1. This application by a judgment-debtor raises a somewhat important question of construction, A decree was passed on December 31, 1953, whereunder the petitioner was directed to pay a sum of Rs. 22,684 to the decree-holders. Before the decree was passed and while the suit was still pending, the plaintiff applied for an order of attachment before judgment and that order was granted. Under that order certain lands belonging to the judgment-debtor were attached. The order for attachment before judgment was thereafter confirmed and continued after the passing of the decree. The decree-holders thereafter filed an application to recover the decretal amount by sale of the lands attached. The trial Court passed an order directing that the property attached should be sold and a proclamation for the sale thereof should be issued.
2. The petitioner filed an application in the Court of the learned Civil Judge, Senior Division, Ahmednagar, contending that the Bombay Prevention of Fragmentation and Consolidation of Holdings Act, 1947, had been made applicable to the village of Rajuri where the lands under attachment were situate, that the Consolidation Officer had started certain proceedings under the said Act, that those proceedings were still pending and that, therefore, under Section 27 of that Act the execution proceedings could not be commenced or in any event such proceedings if commenced were liable to be stayed. The learned Civil Judge, who heard that application, came to the conclusion upon, construction of Section 27 that the provisions of that section were not applicable to execution proceedings in respect of a decree passed, which was a money decree, holding that the application of that section was restricted only to decrees of which the subject-matter was land.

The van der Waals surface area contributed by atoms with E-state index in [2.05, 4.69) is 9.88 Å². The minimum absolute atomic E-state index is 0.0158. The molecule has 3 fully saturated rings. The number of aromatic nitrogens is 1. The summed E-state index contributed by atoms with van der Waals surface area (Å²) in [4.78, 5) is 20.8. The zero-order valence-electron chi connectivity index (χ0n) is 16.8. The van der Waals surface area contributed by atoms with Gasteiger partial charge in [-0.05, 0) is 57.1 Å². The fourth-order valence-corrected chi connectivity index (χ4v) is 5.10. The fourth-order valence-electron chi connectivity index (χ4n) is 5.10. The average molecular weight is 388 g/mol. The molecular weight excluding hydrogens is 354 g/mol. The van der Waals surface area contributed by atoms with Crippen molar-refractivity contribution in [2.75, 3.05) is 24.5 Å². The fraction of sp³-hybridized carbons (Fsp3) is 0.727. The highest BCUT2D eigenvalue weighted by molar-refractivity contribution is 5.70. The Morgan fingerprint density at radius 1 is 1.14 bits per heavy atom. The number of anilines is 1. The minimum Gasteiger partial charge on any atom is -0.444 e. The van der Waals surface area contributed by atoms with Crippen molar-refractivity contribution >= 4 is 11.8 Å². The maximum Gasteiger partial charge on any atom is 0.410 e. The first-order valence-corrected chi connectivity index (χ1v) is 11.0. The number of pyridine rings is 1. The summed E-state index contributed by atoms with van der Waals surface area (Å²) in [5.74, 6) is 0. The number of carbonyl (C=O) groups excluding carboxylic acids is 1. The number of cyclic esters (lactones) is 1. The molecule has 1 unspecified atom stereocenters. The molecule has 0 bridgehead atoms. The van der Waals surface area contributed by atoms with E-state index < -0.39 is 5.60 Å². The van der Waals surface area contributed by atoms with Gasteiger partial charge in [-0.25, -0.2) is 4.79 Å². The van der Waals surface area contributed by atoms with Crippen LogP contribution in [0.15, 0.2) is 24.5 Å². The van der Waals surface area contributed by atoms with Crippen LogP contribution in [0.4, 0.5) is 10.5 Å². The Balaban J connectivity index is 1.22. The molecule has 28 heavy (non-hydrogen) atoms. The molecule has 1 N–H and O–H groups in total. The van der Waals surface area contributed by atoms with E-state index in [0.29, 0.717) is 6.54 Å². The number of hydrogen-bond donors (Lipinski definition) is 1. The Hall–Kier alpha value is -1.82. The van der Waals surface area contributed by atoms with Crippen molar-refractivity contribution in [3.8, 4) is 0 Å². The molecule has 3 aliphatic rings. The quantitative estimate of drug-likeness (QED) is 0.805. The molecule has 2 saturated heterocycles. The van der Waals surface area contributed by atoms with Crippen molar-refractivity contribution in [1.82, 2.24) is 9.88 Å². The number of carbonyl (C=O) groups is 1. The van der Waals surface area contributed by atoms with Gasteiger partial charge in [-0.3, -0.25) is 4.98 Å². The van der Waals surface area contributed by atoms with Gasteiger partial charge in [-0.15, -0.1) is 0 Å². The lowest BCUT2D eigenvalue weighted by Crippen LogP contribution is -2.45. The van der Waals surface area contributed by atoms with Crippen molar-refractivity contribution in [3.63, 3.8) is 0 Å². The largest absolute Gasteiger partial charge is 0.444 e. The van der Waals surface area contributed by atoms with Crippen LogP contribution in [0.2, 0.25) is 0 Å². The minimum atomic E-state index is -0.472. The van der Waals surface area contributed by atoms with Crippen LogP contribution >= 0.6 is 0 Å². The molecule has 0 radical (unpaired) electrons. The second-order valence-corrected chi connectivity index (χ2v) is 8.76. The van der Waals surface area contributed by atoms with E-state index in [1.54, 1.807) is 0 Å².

3. Mr. Rane now contends that the construction placed by the learned Civil Judge is wrong and is not warranted by the plain language of Section 27. The construction suggested by Mr. Rane is that the words 'no proceedings' in Clause (a) of Section 27 must be read in conjunction with the words 'in respect of any land in respect of which a notification has been issued under Section 15'. 'What he contends is that the words 'no proceedings' in Clause (a) apply to all the four categories of proceedings mentioned therein and, therefore, the words 'in respect of any land' apply not merely to the fourth category contained therein but are common to all the four categories. The construction that he submits, therefore, is that under Section 27 no proceedings under Section 153 or 155 of the Bombay Land Revenue Code, 1879, or proceedings for execution of any award made under the Bombay Co-operative Societies Act, 1925, or for execution of any award made under the Bombay Agricultural Debtors Relief Act, 1947, or for execution of any decree passed by a civil Court, which proceedings are in respect of any land in respect of which a notification has been issued under Section 15 of this Act, can be commenced, and if so commenced, are liable to be stayed. If that construction is accepted, any proceedings taken out under any of the four categories mentioned in Section 27 and which are in respect of any land would come under the mischief of Section 27,